Vass CM, Rigby D, Paynee K. “I was trying to do the maths”: exploring the impact of risk communication in discrete choice experiments. Patient. 2019 Feb;12(1):113-23. doi: 10.1007/s40271-018-0326-4.


BACKGROUND: Risk is increasingly used as an attribute in discrete choice experiments (DCEs). However, risk and probabilities are complex concepts that can be open to misinterpretation, potentially undermining the robustness of DCEs as a valuation method. This study aimed to understand how respondents made benefit-risk trade-offs in a DCE and if these were affected by the communication of the risk attributes.

METHODS: Female members of the public were recruited via local advertisements to participate in think-aloud interviews when completing a DCE eliciting their preferences for a hypothetical breast screening programme described by three attributes: probability of detecting a cancer; risk of unnecessary follow-up; and cost of screening. Women were randomised to receive risk information as either (1) percentages or (2) percentages and icon arrays. Interviews were digitally recorded then transcribed to generate qualitative data for thematic analysis.

RESULTS: Nineteen women completed the interviews (icon arrays n = 9; percentages n = 10). Analysis revealed four key themes where women made references to (1) the nature of the task; (2) their feelings; (3) their experiences, for instance making analogies to similar risks; and (4) economic phenomena such as opportunity costs and discounting.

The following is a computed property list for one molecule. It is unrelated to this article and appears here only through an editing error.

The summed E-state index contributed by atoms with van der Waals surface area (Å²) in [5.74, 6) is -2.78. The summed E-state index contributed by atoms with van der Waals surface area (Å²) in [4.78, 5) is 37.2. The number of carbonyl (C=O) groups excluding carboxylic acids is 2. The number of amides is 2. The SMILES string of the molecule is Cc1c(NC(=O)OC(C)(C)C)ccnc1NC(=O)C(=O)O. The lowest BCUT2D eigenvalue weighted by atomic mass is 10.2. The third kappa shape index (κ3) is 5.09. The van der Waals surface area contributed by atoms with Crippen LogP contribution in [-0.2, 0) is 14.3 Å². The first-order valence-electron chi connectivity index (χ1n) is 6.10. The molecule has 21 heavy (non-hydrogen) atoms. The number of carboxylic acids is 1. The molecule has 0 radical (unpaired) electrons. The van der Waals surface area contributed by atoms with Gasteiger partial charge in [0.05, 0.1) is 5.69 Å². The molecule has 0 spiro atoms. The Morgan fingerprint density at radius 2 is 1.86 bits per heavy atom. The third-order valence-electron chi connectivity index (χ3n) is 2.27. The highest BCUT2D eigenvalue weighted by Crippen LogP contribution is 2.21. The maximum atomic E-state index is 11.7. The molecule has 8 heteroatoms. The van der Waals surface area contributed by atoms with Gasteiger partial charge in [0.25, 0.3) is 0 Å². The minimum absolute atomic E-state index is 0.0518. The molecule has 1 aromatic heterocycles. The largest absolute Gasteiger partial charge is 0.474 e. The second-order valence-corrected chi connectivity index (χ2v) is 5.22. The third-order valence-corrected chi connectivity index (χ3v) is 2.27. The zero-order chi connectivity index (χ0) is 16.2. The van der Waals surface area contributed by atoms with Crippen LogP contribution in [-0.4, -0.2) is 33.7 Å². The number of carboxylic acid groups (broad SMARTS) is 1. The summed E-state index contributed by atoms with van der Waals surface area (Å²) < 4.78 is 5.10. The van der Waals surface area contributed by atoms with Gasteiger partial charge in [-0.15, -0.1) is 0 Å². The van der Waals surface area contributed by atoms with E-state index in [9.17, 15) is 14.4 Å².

CONCLUSION: Most women completed the DCE in line with economic theory; however, violations were identified. Women appeared to visualise risk whether they received icon arrays or percentages only. Providing clear instructions and graphics to aid interpretation of risk and qualitative piloting to verify understanding is recommended. Further investigation is required to determine if the process of verbalising thoughts changes the behaviour of respondents.

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